# Geostationary orbits

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#1
I am struggling to visualise why the plane of a satellite's circular orbit has to be coplanar with the Earth's equatorial plane, in order for the orbit to be geostationary. I cannot 'work out' in my mind why an orbital plane at a non 0 angle to the equator would cause the satellites to follow the familiar vertical '8' shape / "analemma".

i.e. what is it about the orbit and equator being non-planar they causes an Earth's surface observer to see motion of the satellite over a sidereal day?

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6 years ago
#2
The principle is that the satellite is at such a distance that the outward acceleration from the circular motion balances with the attraction from gravity while orbiting in the geostationary manner.
Although that's largely irrelevant. Consider the vectors of all the forces.
If you want the satellite to be positioned over a point and to orbit parallel to the plane passing through the equator you have to prove some form of constant thrust.
Gravity will be drawing the satellite to the center of the planet, the force from the circular motion will cancel the force drawing the satellite towards the axis, however it won't compensate for the part of the force drawing it down to the equatorial plane unless you have a constant force from a thruster which isn't particularly feasible.

I'll draw a diagram in a sec.

Unless I didn't understand the question, the net force would draw you into an equatorial orbit.
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6 years ago
#3
(Original post by Jammy Duel)
The principle is that the satellite is at such a distance that the outward acceleration from the circular motion balances with the attraction from gravity while orbiting in the geostationary manner.
Although that's largely irrelevant. Consider the vectors of all the forces.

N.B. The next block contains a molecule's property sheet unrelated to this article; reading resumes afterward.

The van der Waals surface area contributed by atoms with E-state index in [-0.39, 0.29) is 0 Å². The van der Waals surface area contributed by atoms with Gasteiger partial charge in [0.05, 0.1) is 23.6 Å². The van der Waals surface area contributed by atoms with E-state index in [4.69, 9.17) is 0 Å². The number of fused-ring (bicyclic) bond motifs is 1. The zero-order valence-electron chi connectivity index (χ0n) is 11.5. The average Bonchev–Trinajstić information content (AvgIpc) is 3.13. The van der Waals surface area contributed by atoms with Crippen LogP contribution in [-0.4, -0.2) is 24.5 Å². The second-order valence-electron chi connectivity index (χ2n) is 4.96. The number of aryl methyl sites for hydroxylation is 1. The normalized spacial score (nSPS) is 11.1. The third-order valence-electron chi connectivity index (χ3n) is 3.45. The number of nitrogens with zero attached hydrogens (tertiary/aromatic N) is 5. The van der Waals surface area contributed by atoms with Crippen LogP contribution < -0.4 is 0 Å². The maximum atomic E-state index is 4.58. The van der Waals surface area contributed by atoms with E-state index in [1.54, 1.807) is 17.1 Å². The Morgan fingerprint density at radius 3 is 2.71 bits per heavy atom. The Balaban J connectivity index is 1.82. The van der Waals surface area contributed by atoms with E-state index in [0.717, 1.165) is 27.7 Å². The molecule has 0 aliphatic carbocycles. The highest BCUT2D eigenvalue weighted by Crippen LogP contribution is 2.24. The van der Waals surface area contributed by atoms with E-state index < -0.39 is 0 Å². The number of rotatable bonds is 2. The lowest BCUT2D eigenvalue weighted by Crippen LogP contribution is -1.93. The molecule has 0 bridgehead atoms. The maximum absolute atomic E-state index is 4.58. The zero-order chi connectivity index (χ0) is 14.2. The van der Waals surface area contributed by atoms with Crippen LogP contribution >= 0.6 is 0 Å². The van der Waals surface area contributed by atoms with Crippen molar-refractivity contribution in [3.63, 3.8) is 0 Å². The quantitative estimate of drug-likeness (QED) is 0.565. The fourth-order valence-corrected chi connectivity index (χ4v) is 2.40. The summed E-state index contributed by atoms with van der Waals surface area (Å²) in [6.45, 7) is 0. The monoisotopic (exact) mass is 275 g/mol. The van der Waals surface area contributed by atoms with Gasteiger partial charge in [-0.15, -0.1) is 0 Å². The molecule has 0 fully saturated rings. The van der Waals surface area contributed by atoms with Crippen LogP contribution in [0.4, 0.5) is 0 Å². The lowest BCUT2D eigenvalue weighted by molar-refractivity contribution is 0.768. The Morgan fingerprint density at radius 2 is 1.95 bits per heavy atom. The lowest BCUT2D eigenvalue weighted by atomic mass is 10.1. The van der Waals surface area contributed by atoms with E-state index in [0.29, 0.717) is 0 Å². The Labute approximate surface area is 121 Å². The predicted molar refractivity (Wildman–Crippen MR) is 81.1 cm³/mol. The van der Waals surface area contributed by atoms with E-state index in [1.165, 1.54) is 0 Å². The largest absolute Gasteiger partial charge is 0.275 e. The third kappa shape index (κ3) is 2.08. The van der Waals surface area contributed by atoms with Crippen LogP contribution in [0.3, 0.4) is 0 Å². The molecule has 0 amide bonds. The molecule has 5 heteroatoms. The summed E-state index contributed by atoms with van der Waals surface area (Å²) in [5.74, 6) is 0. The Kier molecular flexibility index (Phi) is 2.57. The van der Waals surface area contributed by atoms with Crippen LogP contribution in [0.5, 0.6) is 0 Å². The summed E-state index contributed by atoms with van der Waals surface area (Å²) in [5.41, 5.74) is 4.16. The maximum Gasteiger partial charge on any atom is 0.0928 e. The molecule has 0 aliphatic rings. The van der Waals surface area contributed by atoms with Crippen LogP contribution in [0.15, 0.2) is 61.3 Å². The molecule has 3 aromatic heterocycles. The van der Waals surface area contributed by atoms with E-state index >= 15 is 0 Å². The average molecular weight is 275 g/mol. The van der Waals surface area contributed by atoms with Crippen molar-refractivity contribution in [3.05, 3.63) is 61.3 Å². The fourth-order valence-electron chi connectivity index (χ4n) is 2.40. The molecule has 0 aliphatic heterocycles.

If you want the satellite to be positioned over a point and to orbit parallel to the plane passing through the equator you have to prove some form of constant thrust.
Gravity will be drawing the satellite to the center of the planet, the force from the circular motion will cancel the force drawing the satellite towards the axis, however it won't compensate for the part of the force drawing it down to the equatorial plane unless you have a constant force from a thruster which isn't particularly feasible.
...
Unless I didn't understand the question, the net force would draw you into an equatorial orbit.
Be VERY careful here. You're answer is mostly correct, but it looks like you've got lucky with intuition and then slapped some bogus physics on top.

In your diagram you've invented some sort of outwards acting force which you call the 'force from the circular motion,' which simply doesn't exist. If you consider the earth to be stationary in a rotating frame of reference then you could use inertial forces (i.e. centrifugal force), but you're not really justified in doing that given that the satellite isn't stationary relative to the earth.

Basically, since the force due to gravity is towards the centre of the earth rather than the earth's axis, the only possible stable circular orbits circle the Earth's centre of mass. If you try to start a satellite in an orbit such as you drew in your diagram, it wouldn't be drawn into a circular orbit around the equator. rather it would oscillate about that orbit on an angled path that may or may not be stable